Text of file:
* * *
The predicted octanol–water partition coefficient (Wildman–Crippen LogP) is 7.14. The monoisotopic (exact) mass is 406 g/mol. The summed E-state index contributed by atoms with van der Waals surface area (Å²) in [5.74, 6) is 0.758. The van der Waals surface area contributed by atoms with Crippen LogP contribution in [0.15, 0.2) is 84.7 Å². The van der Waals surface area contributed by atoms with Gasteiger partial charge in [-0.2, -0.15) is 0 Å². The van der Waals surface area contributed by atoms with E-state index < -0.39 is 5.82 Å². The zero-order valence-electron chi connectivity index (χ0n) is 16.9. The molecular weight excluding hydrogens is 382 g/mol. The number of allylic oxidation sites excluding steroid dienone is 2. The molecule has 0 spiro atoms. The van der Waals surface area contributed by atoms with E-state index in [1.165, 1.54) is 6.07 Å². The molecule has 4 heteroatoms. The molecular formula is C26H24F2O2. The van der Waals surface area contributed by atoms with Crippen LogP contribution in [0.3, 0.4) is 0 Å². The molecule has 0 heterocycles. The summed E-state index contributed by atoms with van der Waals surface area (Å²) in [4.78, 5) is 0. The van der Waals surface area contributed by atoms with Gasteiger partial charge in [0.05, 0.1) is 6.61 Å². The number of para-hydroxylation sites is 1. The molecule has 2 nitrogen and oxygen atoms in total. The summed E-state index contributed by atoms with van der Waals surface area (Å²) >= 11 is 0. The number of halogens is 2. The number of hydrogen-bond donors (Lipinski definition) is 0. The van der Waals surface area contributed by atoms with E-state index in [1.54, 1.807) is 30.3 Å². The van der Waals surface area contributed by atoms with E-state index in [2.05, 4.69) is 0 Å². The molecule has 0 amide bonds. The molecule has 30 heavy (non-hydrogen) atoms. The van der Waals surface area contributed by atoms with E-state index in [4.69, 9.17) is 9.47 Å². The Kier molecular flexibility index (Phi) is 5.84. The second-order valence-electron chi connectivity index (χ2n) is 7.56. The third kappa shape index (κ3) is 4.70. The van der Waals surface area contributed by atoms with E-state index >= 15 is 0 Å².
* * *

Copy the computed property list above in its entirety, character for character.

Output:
The predicted octanol–water partition coefficient (Wildman–Crippen LogP) is 7.14. The monoisotopic (exact) mass is 406 g/mol. The summed E-state index contributed by atoms with van der Waals surface area (Å²) in [5.74, 6) is 0.758. The van der Waals surface area contributed by atoms with Crippen LogP contribution in [0.15, 0.2) is 84.7 Å². The van der Waals surface area contributed by atoms with Gasteiger partial charge in [-0.2, -0.15) is 0 Å². The van der Waals surface area contributed by atoms with E-state index < -0.39 is 5.82 Å². The zero-order valence-electron chi connectivity index (χ0n) is 16.9. The molecular weight excluding hydrogens is 382 g/mol. The number of allylic oxidation sites excluding steroid dienone is 2. The molecule has 0 spiro atoms. The van der Waals surface area contributed by atoms with E-state index in [1.165, 1.54) is 6.07 Å². The molecule has 4 heteroatoms. The molecular formula is C26H24F2O2. The van der Waals surface area contributed by atoms with Crippen LogP contribution in [0.3, 0.4) is 0 Å². The molecule has 0 heterocycles. The summed E-state index contributed by atoms with van der Waals surface area (Å²) in [4.78, 5) is 0. The van der Waals surface area contributed by atoms with Gasteiger partial charge in [0.05, 0.1) is 6.61 Å². The number of para-hydroxylation sites is 1. The molecule has 2 nitrogen and oxygen atoms in total. The summed E-state index contributed by atoms with van der Waals surface area (Å²) >= 11 is 0. The number of halogens is 2. The number of hydrogen-bond donors (Lipinski definition) is 0. The van der Waals surface area contributed by atoms with E-state index in [1.54, 1.807) is 30.3 Å². The van der Waals surface area contributed by atoms with E-state index in [2.05, 4.69) is 0 Å². The molecule has 0 amide bonds. The molecule has 30 heavy (non-hydrogen) atoms. The van der Waals surface area contributed by atoms with E-state index in [4.69, 9.17) is 9.47 Å². The Kier molecular flexibility index (Phi) is 5.84. The second-order valence-electron chi connectivity index (χ2n) is 7.56. The third kappa shape index (κ3) is 4.70. The van der Waals surface area contributed by atoms with E-state index >= 15 is 0 Å².